Table 1 reports the demographic and clinical characteristics of the participants according to the diagnosis. Adolescents in the depressive disorder group were older than those in the non-mood disorder group (F=3.55, p=0.030). There were more girls in the bipolar disorder group than the depressive disorder and non-mood disorder groups (χ2=11.66, p=0.003).
FSIQ, P-GBI-10M, and maternal BDI were not significantly different between the groups, but scores of RCMAS (F=9.67, p<0.001), CDI (F=10.97, p<0.001) and depressive subscale of A-GBI (F=15.53, p<0.001) were higher in both the depressive and bipolar disorder groups than the non-mood disorder group. In addition, the hypomanic/biphasic subscale of A-GBI were significantly different across all three groups, highest in Bipolar disorder group and lowest in Non-mood disorder group (F=10.56, p<0.001)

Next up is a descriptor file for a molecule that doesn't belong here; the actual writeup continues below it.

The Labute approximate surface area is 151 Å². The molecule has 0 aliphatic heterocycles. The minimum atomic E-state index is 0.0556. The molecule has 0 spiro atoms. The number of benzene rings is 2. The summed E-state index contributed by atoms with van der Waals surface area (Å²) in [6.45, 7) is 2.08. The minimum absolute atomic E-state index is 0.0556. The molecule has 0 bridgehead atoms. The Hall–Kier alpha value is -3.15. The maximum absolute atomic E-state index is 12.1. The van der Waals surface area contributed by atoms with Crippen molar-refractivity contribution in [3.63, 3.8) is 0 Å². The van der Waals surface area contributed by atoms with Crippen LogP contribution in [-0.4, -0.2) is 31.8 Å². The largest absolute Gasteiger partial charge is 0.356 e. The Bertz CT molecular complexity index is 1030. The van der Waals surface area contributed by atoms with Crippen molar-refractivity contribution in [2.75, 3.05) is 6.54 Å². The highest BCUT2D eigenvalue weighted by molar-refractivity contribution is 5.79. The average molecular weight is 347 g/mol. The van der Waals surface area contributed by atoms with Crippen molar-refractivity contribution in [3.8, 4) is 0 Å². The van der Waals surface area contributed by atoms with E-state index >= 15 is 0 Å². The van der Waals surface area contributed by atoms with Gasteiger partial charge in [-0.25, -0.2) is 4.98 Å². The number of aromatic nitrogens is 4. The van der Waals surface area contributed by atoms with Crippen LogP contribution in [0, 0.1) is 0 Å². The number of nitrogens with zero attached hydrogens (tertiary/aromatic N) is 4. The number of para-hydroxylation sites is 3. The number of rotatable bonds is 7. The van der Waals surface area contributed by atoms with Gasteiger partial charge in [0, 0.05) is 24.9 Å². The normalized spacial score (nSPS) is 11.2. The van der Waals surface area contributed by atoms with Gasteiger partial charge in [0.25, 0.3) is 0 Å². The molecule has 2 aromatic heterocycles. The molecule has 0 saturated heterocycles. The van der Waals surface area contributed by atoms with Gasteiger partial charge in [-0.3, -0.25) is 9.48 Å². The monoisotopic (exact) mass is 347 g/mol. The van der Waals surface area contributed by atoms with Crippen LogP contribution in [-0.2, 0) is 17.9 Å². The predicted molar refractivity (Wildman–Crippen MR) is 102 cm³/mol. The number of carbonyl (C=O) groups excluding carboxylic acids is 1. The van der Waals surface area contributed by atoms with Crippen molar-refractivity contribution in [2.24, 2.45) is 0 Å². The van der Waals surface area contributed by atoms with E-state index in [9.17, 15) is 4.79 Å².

Of 220 participants, 17% of adolescents had history of SA (n=37, age 15.7±1.4 year, 7 males) and 24% had experienced NSSI (n=52, age 15.8±1.5 year, 8 males); 9% had a history of both SA and NSSI (n=19, age 15.8±1.4 year, 1 male). One-hundred and fifty adolescents did not have any history of SA or NSSI (age 15.0±1.7 year, 76 males).

SA

Among 37 adolescents with history of SA, the number of attempts was 1 in 27 adolescents, 2-5 in 9, and more than five in one participant. The most favored method of SA was drug intoxication (18 participants), followed by falling (9 participants), hanging (6 participants) and others (4 participants).
We compared demographic characteristics, diagnosis, and psychological assessments between groups with and without SA in Table 2. Gender distribution (χ2=8.90, p=0.003) and diagnosis (χ2=8.28, p=0.016) were significantly different, but there were no more significant differences after correction for multiple comparisons. RCMAS (t=2.03, p=0.044), CDI (t=2.30, p=0.023), depressive (t=4.30, p<0.001) and hypomanic/biphasic subscales (t=2.86, p=0.005) of A-GBI and maternal BDI (t=2.81, p=0.005) were higher in the participants with previous SA. After multiple comparison adjustment, only the depressive subscale of A-GBI remained significant.